Choosing Custom Colors for a Whole Page

In general, the visitor's browserincluding Netscape and Internet Explorerchooses the colors for the text and background of a page. Folks are then free to choose color schemes they find pleasing to their own eyes, and to have all Web pages show those colors, unless

Unless the Web author (that's you) has applied custom colors. Custom colors are selected colors for the background and text that override the browser's color settings so that the Web authornot the browsercontrols the color of text and the background.


Note that custom colors affect only text and background colors. They have no effect on the colors in pictures or picture backgrounds [see Chapter 25, "Adding Pictures (and Picture Backgrounds)"]. Pictures are always displayed with whatever colors they were created with, regardless of any settings in the page properties or the browser.

You can assign custom colors separately for each of the following page elements:

  • Normal text All text in the page that is not a link.

  • Link text All links in the page except those that are active or visited (described next ).

  • Active Link text Immediately after a link has been clicked by the visitor, it may remain visible for a few moments while the browser retrieves the file to which the link points. While the link remains visible, it changes color to indicate that it has been activated.

  • Followed link text Links that the visitor has previously used through his or her browser. In your own travels online, you may have noticed that when you return to pages you've visited before, links you've used appear in a different color from those you've never clicked.

  • Background The entire background area of the page can be a solid custom color. The background color always sits behind text or images in the page, never covering them, obscuring them, or affecting their color.


The text colors you select in the Page Properties box automatically affect the page elements they're supposed to, freeing you to forget about text color when composing your page.

But note that, as you work on your page, you can selectively choose the color of any block of text, to give it special emphasis. The color you choose need not be one of the colors you selected in the Page Properties box; it can be any color you want. To learn how to choose the color of a selected block of text, see Chapter 21, "Formatting Text."

  1. Open the page whose colors you want to choose.

  2. Choose Format, Page Colors and Properties.

  3. In the Page Properties dialog box, select the Colors and Background tab (see Figure 19.3).

    Figure 19.3. Step 3: Select the Colors and Background tab.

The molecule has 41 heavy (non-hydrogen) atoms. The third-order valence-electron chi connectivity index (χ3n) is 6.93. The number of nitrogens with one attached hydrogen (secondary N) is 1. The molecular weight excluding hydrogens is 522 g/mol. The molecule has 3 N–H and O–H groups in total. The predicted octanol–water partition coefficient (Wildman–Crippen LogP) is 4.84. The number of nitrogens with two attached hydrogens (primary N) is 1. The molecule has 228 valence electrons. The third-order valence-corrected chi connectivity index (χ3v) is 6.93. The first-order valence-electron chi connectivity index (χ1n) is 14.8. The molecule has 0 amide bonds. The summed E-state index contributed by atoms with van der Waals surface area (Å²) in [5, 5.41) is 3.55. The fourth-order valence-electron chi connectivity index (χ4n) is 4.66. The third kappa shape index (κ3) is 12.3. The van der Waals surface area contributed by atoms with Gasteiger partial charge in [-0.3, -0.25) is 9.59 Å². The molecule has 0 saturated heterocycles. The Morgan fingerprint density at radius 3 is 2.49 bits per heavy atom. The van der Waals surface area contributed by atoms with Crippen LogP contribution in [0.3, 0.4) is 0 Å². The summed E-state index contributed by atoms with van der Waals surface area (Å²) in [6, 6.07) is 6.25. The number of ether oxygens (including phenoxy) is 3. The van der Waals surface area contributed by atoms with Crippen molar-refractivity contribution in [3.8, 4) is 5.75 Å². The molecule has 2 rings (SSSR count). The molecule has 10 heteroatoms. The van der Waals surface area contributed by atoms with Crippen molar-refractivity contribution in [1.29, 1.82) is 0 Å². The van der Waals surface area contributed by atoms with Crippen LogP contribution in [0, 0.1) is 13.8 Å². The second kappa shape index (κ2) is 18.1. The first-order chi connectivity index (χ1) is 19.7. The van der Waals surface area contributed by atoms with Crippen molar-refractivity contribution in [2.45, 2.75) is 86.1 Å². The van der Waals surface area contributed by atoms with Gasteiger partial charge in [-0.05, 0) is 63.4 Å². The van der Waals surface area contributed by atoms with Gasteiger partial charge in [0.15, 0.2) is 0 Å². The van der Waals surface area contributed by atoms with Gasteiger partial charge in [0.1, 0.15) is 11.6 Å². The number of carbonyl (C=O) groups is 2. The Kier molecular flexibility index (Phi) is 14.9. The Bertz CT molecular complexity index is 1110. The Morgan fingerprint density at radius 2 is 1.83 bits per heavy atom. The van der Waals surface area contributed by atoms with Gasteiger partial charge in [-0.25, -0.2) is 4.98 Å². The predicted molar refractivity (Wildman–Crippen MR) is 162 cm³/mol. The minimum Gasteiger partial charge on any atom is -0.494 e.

Be careful that the text and link colors you choose stand out against the background color. For example, if you select a dark background color, all the text colors must be light so that the text will be legible atop the background.

  4. The default choice, Use Viewer's Browser Colors, lets your visitor's browser determine the color scheme. Override this setting by selecting Use Custom Colors (see Figure 19.4).

    Figure 19.4. Step 4: Click a button next to any page element to display a list of colors to choose from.


  5. Click the button to the left of Normal Text (see Figure 19.5). A chart of colors appears.

    Figure 19.5. Step 5: Click a color.


  6. Click the box showing the color you want to use, and then click OK.

  7. Repeat Steps 4 and 5 for the other text types and background.


Do what you want, but bear in mind that it's sort of a waste of time to get too esoteric when choosing colors. Visitors will be running monitors with varying color capabilities and browsers with varying levels of support for colors, so it's unlikely that the colors will appear to others in the precise hue you choose.

In other words, it's meaningful to fuss over whether to make text red or blue, but to click Custom so that you can choose that exact shade of Mediterranean sea blue (the one the bridesmaids wore at your wedding ) because it's a half-shade brighter than the blue that's in the color listwell, that's probably splitting hairs.

If a very specific color is essential to your design, it's better to use that color in a picture (or picture background) you create.

Sams Teach Yourself Internet and Web Basics All in One
Sams Teach Yourself Internet and Web Basics All in One
ISBN: 0672325330
EAN: 2147483647
Year: 2003
Pages: 350
Authors: Ned Snell © 2008-2017.
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